Stephanie Williams, a member of American Ballet Theatre, was following a smooth, steady path early in her career.
After graduating from the Australian Ballet School with Honours, she joined the Australian Ballet in 2007 and began getting interesting roles.
Three months after joining, she was cast in one of three couples of Christopher Wheeldon’s After the Rain. Soon other roles came her way: Robbins’ Afternoon of a Faun, and solo parts in Les Sylphides and Suite en Blanc.
An intriguing opportunity arose when Wheeldon brought his company Morphoses to Sydney in 2009, and Williams was among several Australian dancers invited to appear with the troupe. (The AB made her participation possible, releasing her for a month and a half.)
Yet, after four years, she left the AB to explore what other companies and situations she might find. “I was getting amazing opportunities, but it was kind of the easy route,”she recalled, speaking from New York’s Metropolitan Opera House, where ABT was in the midst of its eight-week season.
“I’d never been uncomfortable. My brain works very quickly, and I always need to be stimulated. I felt that I needed to see what was out there in the world – in dance, and in life. That was what really pushed me to make a move.
“I left, and didn’t have a job for six months. I travelled around. It was a very scary transition, but I learned a lot. It gave me a lot of gratitude to be in the art form; to have that six-month hiatus really confirmed to me how much I love it, and how special it is – what we get to do.
“I [figured] I’d end up where I was meant to be. I was offered a six-month contract by Dutch National Ballet – which was incredible. The people in that company are wonderful. I felt I made amazing friends. But there was always something about it that was so transitional. I was still living out of one suitcase. I was scared that they might not want to extend my contract.
“So I thought I should put my feelers out, so that I would have options. I sent ABT an e-mail expressing interest. They said, come take some classes – but I could only fly to New York on a Friday, take class Saturday, then fly back to Amsterdam on Sunday.
So I just booked a flight and hotel – which is kind of crazy. But I thought, the worst that can happen is that I get to take class with ABT, which is amazing, and have a weekend in New York. I was going to go and dance and have a good time. And I really did.
“When I walked in to ABT, there was something about it that felt right. I felt good dancing, and then I had a really nice talk with Kevin [McKenzie, the artistic director]. When I took class, it felt right, like I fit – that I needed to be here. I think that’s what I was searching for.” Six weeks later, she was a member of ABT’s corps de ballet.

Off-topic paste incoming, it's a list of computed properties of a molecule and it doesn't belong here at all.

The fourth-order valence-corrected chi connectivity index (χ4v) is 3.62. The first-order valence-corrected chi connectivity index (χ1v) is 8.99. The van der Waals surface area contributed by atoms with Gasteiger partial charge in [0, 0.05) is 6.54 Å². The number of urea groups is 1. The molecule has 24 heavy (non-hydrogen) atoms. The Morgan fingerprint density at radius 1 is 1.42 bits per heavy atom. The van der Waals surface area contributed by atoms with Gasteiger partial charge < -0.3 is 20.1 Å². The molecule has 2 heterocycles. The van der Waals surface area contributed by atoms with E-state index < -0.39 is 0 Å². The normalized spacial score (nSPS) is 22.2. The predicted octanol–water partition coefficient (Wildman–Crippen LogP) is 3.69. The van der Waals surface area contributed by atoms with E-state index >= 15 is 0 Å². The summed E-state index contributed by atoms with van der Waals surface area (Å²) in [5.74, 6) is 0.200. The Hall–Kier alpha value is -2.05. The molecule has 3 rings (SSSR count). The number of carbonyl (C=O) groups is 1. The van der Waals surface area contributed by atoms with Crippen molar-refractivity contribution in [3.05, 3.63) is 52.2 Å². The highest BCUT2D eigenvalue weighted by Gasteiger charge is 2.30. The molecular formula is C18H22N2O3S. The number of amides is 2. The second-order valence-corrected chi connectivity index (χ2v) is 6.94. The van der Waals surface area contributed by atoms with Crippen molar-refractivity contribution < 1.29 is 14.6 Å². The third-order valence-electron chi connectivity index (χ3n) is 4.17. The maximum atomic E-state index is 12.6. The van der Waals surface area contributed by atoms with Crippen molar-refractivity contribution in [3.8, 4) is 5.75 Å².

Williams cites the chance to perform the classics consistently, and the ongoing presence of Alexei Ratmansky, ABT’s artist in residence, as two primary attractions of dancing with ABT.
“I was one of the maidens in his Firebird, and that was one of the most fun things to dance – very rewarding, physically – we were literally on stage for the whole ballet. I remember the rehearsal period was so much fun. I loved every second of it.”
How does ABT compare with her home company? “To me, it’s hard to compare – because I’m in a very different place. In my time in AB there were quite a few holes in the repertoire that I was struggling with. I feel that now the rep is starting to pick up in Australia, which is really good.”
Williams has been getting some featured parts – Zulma in Giselle, one of the demi-soloists in Theme and Variations – and the New York Times recently took note of her in an article singling out six ABT corps dancers. Brisbane audiences will see her as one of the soloists in Twyla Tharp’s Bach Partita, and in Swan Lake.
“I’m surrounded by such incredible dancers and artists every day – there’s a lot to learn from watching. And I really hope that one day I will get to dance a lot of the leading roles once again. If that happens, it will be at the right time.”
- Susan Reiter
This article was first published in the August-September issue of Dance Australia magazine.